Chaudry talked about the unique packaging challenges 5G poses for modems and processors. Managing signal integrity and the signal path is critical for mmWave technology.  Amkor’s antenna in Package (AiP), system-in-package (SiP) and fan-out technology adoption will all benefit from the needs of 5G. “I see packages becoming part of the overall system design. Whole systems will be simulated with package parameters,” he said. “The OSAT market will benefit from the sheer volume of mobile devices, which will commoditize the technology and bring down the price.”

Will 5G will breathe new life into the declining handset market? Chaudry said it’s hard to say. While 5G phones will eclipse 4G phones by 2023, he doesn’t expect sales to surge because consumers around the world no longer rush to replace their phones. However, 5G means semiconductor sales will increase because the content in the phones will increase.

Representing the materials sector, Brian Coppa says that as 5G chips take off next year, there will be significant demand for materials across the supply chain. In particular, compound semiconductors will be introduced into the fab, where they haven’t been used much in the past. 5G calls for silicon carbide(SiC), gallium nitride, and other III-V materials that have higher electronic mobility than silicon. He said these new thin films need new etch gases and slurries. Additionally, as there is only one US supplier of SiC substrates, we can expect a supply crunch. This company (Cree) has anticipated the problem and is building a billion-dollar factory to make up for the shortage, noted Coppa.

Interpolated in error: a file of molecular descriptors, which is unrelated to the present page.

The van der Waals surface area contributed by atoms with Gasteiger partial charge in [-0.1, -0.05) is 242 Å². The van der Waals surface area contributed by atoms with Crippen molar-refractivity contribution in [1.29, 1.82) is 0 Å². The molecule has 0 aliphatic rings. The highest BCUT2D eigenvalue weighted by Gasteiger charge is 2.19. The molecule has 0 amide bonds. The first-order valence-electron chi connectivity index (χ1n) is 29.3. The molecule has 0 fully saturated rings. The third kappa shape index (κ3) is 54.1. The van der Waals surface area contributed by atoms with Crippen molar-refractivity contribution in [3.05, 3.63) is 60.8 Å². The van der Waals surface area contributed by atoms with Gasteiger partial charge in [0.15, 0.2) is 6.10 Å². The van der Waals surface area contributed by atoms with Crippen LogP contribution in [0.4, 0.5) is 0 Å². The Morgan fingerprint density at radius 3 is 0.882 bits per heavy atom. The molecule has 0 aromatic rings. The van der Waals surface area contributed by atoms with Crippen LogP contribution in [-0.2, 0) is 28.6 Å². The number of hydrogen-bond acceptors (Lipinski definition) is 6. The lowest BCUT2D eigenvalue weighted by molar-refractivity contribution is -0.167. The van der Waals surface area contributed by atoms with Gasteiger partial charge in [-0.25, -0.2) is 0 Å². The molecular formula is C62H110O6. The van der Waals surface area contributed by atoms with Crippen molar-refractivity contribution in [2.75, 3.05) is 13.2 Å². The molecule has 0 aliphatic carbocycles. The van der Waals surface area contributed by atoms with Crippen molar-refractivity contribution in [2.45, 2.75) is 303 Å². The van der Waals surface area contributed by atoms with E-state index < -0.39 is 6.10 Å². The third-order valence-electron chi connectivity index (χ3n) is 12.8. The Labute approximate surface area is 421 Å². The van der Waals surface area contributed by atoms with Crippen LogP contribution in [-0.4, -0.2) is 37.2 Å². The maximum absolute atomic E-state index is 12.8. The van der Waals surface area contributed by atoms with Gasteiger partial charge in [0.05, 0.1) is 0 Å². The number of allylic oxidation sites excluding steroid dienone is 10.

KLA’s Grant Shoji talked about metrology being more expensive for mmWave technology. He also said that because silicon carbide devices are manufactured in six-inch fabs, existing process tools can be reconfigured for the process. However, challenges exist for inspection and metrology using 20-year old equipment. He said KLA is incorporating AI into the algorithms of its process and inspection tools to optimize decisions for better results and improved productivity.

The Panel’s Takeaways

It seems fitting to close this post covering the SEMI Arizona Breakfast Forum with takeaways observed by the panelists, as that was the final question posed by Daniel Everitt.

Surace said he’d like to see more engagement on beam steering capabilities. “I’m excited about the pace of rollout and adoption,” he said. “It will serve itself to enable other big markets.”

Chaudry said the infrastructure shows a lot of growth. “That will be a fundamental difference between the adoption of 4G and 5G.” he said.

Coppa said he thinks 5G will bring about a self-fulfilling prophecy. Chips will be developed and used to support the 5G infrastructure, and the semiconductor industry will enjoy the benefits of the 5G infrastructure itself as its factories become more automated. “As more chips come into the market, efficiencies in overall productivity will improve the cycle time of fabs.” He said. “Companies that build more efficient factories will have more money to spend on R&D.”

Based on the questions asked by the audience during the panel, Shoji said he learned that flying cars are more interesting than finding defects on wafers. “It’s exciting to be living in these times and see where it goes.”

And that’s a wrap, from Tempe, Arizona.  ~  FvT